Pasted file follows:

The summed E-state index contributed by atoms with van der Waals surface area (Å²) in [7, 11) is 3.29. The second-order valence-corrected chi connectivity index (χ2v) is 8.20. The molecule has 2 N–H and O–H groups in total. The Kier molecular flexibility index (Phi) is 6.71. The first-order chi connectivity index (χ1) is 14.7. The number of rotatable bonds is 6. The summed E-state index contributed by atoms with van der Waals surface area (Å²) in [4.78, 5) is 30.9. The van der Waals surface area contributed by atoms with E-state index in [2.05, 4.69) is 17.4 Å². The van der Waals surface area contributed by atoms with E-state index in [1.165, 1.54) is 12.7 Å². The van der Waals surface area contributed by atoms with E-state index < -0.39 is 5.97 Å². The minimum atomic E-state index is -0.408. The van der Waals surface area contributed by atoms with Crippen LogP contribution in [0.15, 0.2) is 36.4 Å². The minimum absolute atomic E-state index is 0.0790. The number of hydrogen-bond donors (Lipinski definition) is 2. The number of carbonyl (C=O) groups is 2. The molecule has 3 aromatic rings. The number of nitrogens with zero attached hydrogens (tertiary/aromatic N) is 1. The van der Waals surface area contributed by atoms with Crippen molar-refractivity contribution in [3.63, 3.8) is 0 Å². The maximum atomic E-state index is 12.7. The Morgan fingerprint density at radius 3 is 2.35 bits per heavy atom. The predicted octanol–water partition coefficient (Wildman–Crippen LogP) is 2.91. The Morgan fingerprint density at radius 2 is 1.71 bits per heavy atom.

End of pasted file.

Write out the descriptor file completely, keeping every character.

The summed E-state index contributed by atoms with van der Waals surface area (Å²) in [7, 11) is 3.29. The second-order valence-corrected chi connectivity index (χ2v) is 8.20. The molecule has 2 N–H and O–H groups in total. The Kier molecular flexibility index (Phi) is 6.71. The first-order chi connectivity index (χ1) is 14.7. The number of rotatable bonds is 6. The summed E-state index contributed by atoms with van der Waals surface area (Å²) in [4.78, 5) is 30.9. The van der Waals surface area contributed by atoms with E-state index in [2.05, 4.69) is 17.4 Å². The van der Waals surface area contributed by atoms with E-state index in [1.165, 1.54) is 12.7 Å². The van der Waals surface area contributed by atoms with E-state index < -0.39 is 5.97 Å². The minimum atomic E-state index is -0.408. The van der Waals surface area contributed by atoms with Crippen LogP contribution in [0.15, 0.2) is 36.4 Å². The minimum absolute atomic E-state index is 0.0790. The number of hydrogen-bond donors (Lipinski definition) is 2. The number of carbonyl (C=O) groups is 2. The molecule has 3 aromatic rings. The number of nitrogens with zero attached hydrogens (tertiary/aromatic N) is 1. The van der Waals surface area contributed by atoms with Crippen molar-refractivity contribution in [3.63, 3.8) is 0 Å². The maximum atomic E-state index is 12.7. The Morgan fingerprint density at radius 3 is 2.35 bits per heavy atom. The predicted octanol–water partition coefficient (Wildman–Crippen LogP) is 2.91. The Morgan fingerprint density at radius 2 is 1.71 bits per heavy atom.